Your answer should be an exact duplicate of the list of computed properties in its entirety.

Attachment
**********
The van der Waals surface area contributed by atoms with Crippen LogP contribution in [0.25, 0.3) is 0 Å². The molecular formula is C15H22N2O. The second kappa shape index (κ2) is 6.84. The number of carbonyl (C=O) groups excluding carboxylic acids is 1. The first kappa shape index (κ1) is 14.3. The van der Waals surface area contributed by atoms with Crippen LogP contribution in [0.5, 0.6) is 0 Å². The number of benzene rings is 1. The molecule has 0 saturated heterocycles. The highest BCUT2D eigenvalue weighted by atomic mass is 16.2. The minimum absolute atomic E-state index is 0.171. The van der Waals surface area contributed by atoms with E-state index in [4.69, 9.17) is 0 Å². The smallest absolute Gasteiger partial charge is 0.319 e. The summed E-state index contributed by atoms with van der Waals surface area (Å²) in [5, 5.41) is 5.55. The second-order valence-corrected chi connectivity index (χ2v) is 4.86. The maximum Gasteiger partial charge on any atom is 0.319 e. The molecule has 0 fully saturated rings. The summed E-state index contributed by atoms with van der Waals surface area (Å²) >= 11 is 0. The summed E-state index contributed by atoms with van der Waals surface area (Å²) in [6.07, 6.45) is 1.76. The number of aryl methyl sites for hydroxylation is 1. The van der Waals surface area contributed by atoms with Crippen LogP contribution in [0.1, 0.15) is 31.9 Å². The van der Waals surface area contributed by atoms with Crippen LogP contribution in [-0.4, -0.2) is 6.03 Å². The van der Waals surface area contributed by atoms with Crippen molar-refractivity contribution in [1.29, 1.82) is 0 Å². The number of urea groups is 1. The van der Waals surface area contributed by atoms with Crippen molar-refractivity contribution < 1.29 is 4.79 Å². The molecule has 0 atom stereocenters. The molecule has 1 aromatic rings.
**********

The van der Waals surface area contributed by atoms with Crippen LogP contribution in [0.25, 0.3) is 0 Å². The molecular formula is C15H22N2O. The second kappa shape index (κ2) is 6.84. The number of carbonyl (C=O) groups excluding carboxylic acids is 1. The first kappa shape index (κ1) is 14.3. The van der Waals surface area contributed by atoms with Crippen LogP contribution in [0.5, 0.6) is 0 Å². The number of benzene rings is 1. The molecule has 0 saturated heterocycles. The highest BCUT2D eigenvalue weighted by atomic mass is 16.2. The minimum absolute atomic E-state index is 0.171. The van der Waals surface area contributed by atoms with E-state index in [4.69, 9.17) is 0 Å². The smallest absolute Gasteiger partial charge is 0.319 e. The summed E-state index contributed by atoms with van der Waals surface area (Å²) in [5, 5.41) is 5.55. The second-order valence-corrected chi connectivity index (χ2v) is 4.86. The maximum Gasteiger partial charge on any atom is 0.319 e. The molecule has 0 fully saturated rings. The summed E-state index contributed by atoms with van der Waals surface area (Å²) >= 11 is 0. The summed E-state index contributed by atoms with van der Waals surface area (Å²) in [6.07, 6.45) is 1.76. The number of aryl methyl sites for hydroxylation is 1. The van der Waals surface area contributed by atoms with Crippen LogP contribution in [0.1, 0.15) is 31.9 Å². The van der Waals surface area contributed by atoms with Crippen LogP contribution in [-0.4, -0.2) is 6.03 Å². The van der Waals surface area contributed by atoms with Crippen molar-refractivity contribution in [1.29, 1.82) is 0 Å². The number of urea groups is 1. The van der Waals surface area contributed by atoms with Crippen molar-refractivity contribution < 1.29 is 4.79 Å². The molecule has 0 atom stereocenters. The molecule has 1 aromatic rings.